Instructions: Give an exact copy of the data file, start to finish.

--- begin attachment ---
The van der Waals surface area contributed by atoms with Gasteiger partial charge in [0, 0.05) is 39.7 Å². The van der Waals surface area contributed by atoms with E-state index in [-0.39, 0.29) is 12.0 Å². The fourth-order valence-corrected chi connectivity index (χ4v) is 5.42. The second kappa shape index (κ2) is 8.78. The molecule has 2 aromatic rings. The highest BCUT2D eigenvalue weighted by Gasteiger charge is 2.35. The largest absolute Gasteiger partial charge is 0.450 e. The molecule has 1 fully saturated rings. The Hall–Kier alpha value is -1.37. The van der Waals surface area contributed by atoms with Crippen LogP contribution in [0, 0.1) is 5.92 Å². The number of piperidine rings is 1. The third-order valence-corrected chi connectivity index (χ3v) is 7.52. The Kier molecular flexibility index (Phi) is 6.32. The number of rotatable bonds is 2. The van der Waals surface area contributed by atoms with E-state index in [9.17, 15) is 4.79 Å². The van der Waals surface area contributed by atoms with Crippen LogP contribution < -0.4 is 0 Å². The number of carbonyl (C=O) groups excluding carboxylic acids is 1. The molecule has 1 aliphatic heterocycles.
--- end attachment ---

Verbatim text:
The van der Waals surface area contributed by atoms with Gasteiger partial charge in [0, 0.05) is 39.7 Å². The van der Waals surface area contributed by atoms with E-state index in [-0.39, 0.29) is 12.0 Å². The fourth-order valence-corrected chi connectivity index (χ4v) is 5.42. The second kappa shape index (κ2) is 8.78. The molecule has 2 aromatic rings. The highest BCUT2D eigenvalue weighted by Gasteiger charge is 2.35. The largest absolute Gasteiger partial charge is 0.450 e. The molecule has 1 fully saturated rings. The Hall–Kier alpha value is -1.37. The van der Waals surface area contributed by atoms with Crippen LogP contribution in [0, 0.1) is 5.92 Å². The number of piperidine rings is 1. The third-order valence-corrected chi connectivity index (χ3v) is 7.52. The Kier molecular flexibility index (Phi) is 6.32. The number of rotatable bonds is 2. The van der Waals surface area contributed by atoms with E-state index in [9.17, 15) is 4.79 Å². The van der Waals surface area contributed by atoms with Crippen LogP contribution < -0.4 is 0 Å². The number of carbonyl (C=O) groups excluding carboxylic acids is 1. The molecule has 1 aliphatic heterocycles.